Because of the risks of infection, it is best to be on the safe side and visit an emergency room or doctor as soon as you can after a dog bite. Medical professionals will know how to properly clean the wound to remove bacteria and can advise you on how to care for the wound to prevent additional bacteria from entering the body.

Recovering for your Losses

Dog bites can result in many different complications, including infection, scarring, disfigurement, and even permanent impairment. Many victims of severe dog bites require emergency medical attention, hospitalization, reparative or restorative surgery, medications, and more. Not surprisingly, dog bite victims and their families can incur substantial financial losses. These are in addition to any physical or emotional suffering that resulted from the traumatic experience and the serious injuries. Fortunately, if your dog bite injuries were severe, Pennsylvania law2 allows you to hold the dog bite owner strictly liable for the actions of the dog and seek compensation from the owner for all of your losses.

Consult with a Philadelphia Dog Bite Lawyer Today

If you incurred medical expenses and other losses as a result of your dog bite, you should not hesitate to discuss your rights and options with an experienced Philadelphia dog bite attorney. At The Levin Firm, we have represented the rights of many dog bite victims, so please call us for free at 215-825-5183 to learn more about how we can help you today.



October 2, 2015

Steps to take After a Dog Bite


Steps to take After a Dog Bite

The Insurance Information Institute (III) reports [1] that pets are present in more than 83 million homes in the United States and that an estimated 4.5 million people sustain a dog bite on an annual basis.
Dog attacks can be sudden, unexpected, and terrifying. Victims are often left shaken or even traumatized by the sudden act of violence and the pain resulting from their bite wounds. It is understandable that victims may not know what to do immediately following a dog bite incident, however, failing to take certain steps can significantly impair your chances of obtaining the full financial recovery you deserve from the liable dog owner.

Like any other type of accident and injury, there are certain steps you should take to improve and preserve your chances of obtaining compensation for all of your injury-related losses. The following are only some examples of what you should do if you or your child sustains injuries from a dog bite.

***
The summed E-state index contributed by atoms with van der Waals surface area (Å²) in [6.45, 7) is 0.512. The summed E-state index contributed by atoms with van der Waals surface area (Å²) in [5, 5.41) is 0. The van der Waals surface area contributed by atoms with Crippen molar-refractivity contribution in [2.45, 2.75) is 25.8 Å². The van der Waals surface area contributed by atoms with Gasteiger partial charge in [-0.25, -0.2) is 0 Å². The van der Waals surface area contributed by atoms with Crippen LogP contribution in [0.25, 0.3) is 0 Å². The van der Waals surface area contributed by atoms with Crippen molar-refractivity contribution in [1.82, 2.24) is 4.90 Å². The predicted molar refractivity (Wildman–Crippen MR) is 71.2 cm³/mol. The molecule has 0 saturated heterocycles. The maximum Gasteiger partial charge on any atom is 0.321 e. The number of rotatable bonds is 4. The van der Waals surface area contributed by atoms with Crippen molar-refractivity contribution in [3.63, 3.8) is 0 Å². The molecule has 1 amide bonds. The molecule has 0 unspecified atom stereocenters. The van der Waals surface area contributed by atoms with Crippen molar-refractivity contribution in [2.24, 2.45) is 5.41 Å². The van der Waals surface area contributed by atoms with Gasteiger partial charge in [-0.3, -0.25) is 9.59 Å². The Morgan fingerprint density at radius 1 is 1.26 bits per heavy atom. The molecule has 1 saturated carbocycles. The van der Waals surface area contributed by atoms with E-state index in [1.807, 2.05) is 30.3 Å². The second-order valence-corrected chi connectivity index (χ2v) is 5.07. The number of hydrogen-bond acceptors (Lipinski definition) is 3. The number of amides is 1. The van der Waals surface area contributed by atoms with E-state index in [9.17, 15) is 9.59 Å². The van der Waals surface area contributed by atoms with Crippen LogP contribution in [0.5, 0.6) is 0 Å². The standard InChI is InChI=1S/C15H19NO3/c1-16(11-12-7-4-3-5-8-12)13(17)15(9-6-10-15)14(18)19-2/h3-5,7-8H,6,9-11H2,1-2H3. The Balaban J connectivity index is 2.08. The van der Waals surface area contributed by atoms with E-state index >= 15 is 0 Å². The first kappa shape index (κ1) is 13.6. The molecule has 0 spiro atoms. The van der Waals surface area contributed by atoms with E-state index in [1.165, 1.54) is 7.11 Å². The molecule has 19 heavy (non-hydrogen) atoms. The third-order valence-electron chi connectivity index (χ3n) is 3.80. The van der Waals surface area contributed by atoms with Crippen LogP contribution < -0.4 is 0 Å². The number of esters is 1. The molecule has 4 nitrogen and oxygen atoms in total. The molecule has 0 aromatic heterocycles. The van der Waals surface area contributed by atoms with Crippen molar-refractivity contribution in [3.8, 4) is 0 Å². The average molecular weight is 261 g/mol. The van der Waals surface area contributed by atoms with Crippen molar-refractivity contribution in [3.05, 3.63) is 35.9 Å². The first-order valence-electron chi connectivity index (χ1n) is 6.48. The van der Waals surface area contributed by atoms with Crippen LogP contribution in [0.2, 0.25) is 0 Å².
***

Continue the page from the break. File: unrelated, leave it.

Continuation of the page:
Seek medical attention

Under Pennsylvania law, [2] dog bites victims are entitled to compensation for their medical costs following a dog bite, whether or not the injuries caused by the dog were serious. For this reason, anyone who sustains a dog bite should not hesitate to undergo a full medical evaluation as soon as possible after the attack.

If emergency personnel state you require emergency treatment, you should heed their advice and allow them to transport you to the nearest hospital or medical center. Even if you do not need to go in an ambulance, you should head to the emergency room or doctor as soon as possible after the dog bite occurred. This is the case even if you believe that your injuries are minor and can be treated at home. Dog bites can lead to many complications and infections and it is highly important to have medical professional evaluate your injuries and perform tests. In addition, the records from your evaluation can serve as important pieces of evidence when trying to demonstrate that you sustained serious injuries and deserve additional compensation.

Find the dog’s owner

If you are able to remain at the scene of the dog bite for a period of time and the owner of the dog is present, you should get information from them including their name and contact information. It is important that your attorney be able to identify and locate the owner of the dog so that you know against whom to file a legal claim, if necessary. If the dog is not with an owner, you should see if anyone n nearby homes recognizes the dog. Taking a photo of the dog—whenever possible—can help to identify the owner. If you are unable to seek out the owner due to your injuries, see if anyone else can help you do so.

Call the police

It is always wise to call and report the incident to the police following a dog bite. Law enforcement officers will arrive on the scene and will take down your version of the events that occurred leading up to the dog attack. The officers will then file a police report, which can serve as an official record of the attack. If the report assigns fault to the dog owner, it can only help any subsequent legal claim.

Talk to any witnesses and collect information

In addition to information for the dog owner, you should also collect contact information for any individuals who witnessed the attack. Witness testimony can be extremely important in a dog bite case, especially when the dog owner is accusing you of provoking the dog. A witness can provide support for your side of the story, which can be very helpful in demonstrating negligence on the part of the dog owner.

In addition to witness information, it can be helpful to gather any other seemingly relevant information at the scene, if possible. Take photos, note any conditions that may be out of the ordinary or may seem important to establish the events that occurred.

Call a knowledgeable Philadelphia dog bite lawyer for a free consultation today